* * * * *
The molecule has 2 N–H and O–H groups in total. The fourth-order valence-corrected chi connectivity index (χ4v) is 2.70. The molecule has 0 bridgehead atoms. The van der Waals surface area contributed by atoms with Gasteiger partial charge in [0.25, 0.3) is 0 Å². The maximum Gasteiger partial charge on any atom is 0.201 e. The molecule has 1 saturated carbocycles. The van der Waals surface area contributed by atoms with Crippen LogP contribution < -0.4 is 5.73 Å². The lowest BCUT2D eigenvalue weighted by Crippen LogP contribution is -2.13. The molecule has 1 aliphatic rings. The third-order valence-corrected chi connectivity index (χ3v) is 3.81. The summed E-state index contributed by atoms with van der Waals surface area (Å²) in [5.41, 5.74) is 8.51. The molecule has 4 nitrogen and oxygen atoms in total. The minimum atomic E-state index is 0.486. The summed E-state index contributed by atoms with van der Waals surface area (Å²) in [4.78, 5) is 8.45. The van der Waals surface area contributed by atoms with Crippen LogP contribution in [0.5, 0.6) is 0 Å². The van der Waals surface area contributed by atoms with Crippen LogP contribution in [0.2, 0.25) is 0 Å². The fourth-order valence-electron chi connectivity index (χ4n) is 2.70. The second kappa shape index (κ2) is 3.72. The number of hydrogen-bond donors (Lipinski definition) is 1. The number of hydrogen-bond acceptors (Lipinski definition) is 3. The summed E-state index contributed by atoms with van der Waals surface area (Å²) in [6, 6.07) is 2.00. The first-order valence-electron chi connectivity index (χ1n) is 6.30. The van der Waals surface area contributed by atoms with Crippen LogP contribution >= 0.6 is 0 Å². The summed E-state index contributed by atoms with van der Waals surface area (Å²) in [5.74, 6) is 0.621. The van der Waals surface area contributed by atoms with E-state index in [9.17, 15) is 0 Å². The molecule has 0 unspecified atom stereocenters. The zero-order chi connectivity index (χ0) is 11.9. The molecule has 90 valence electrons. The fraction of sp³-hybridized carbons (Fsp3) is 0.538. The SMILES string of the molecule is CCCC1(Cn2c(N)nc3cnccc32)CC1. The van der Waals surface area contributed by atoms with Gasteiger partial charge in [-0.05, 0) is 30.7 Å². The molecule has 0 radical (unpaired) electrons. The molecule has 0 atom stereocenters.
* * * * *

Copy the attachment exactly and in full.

The molecule has 2 N–H and O–H groups in total. The fourth-order valence-corrected chi connectivity index (χ4v) is 2.70. The molecule has 0 bridgehead atoms. The van der Waals surface area contributed by atoms with Gasteiger partial charge in [0.25, 0.3) is 0 Å². The maximum Gasteiger partial charge on any atom is 0.201 e. The molecule has 1 saturated carbocycles. The van der Waals surface area contributed by atoms with Crippen LogP contribution < -0.4 is 5.73 Å². The lowest BCUT2D eigenvalue weighted by Crippen LogP contribution is -2.13. The molecule has 1 aliphatic rings. The third-order valence-corrected chi connectivity index (χ3v) is 3.81. The summed E-state index contributed by atoms with van der Waals surface area (Å²) in [5.41, 5.74) is 8.51. The molecule has 4 nitrogen and oxygen atoms in total. The minimum atomic E-state index is 0.486. The summed E-state index contributed by atoms with van der Waals surface area (Å²) in [4.78, 5) is 8.45. The van der Waals surface area contributed by atoms with Crippen LogP contribution in [0.5, 0.6) is 0 Å². The van der Waals surface area contributed by atoms with Crippen LogP contribution in [0.2, 0.25) is 0 Å². The fourth-order valence-electron chi connectivity index (χ4n) is 2.70. The second kappa shape index (κ2) is 3.72. The number of hydrogen-bond donors (Lipinski definition) is 1. The number of hydrogen-bond acceptors (Lipinski definition) is 3. The summed E-state index contributed by atoms with van der Waals surface area (Å²) in [6, 6.07) is 2.00. The first-order valence-electron chi connectivity index (χ1n) is 6.30. The van der Waals surface area contributed by atoms with Crippen LogP contribution >= 0.6 is 0 Å². The summed E-state index contributed by atoms with van der Waals surface area (Å²) in [5.74, 6) is 0.621. The van der Waals surface area contributed by atoms with E-state index in [9.17, 15) is 0 Å². The molecule has 0 unspecified atom stereocenters. The zero-order chi connectivity index (χ0) is 11.9. The molecule has 90 valence electrons. The fraction of sp³-hybridized carbons (Fsp3) is 0.538. The SMILES string of the molecule is CCCC1(Cn2c(N)nc3cnccc32)CC1. The van der Waals surface area contributed by atoms with Gasteiger partial charge in [-0.05, 0) is 30.7 Å². The molecule has 0 radical (unpaired) electrons. The molecule has 0 atom stereocenters.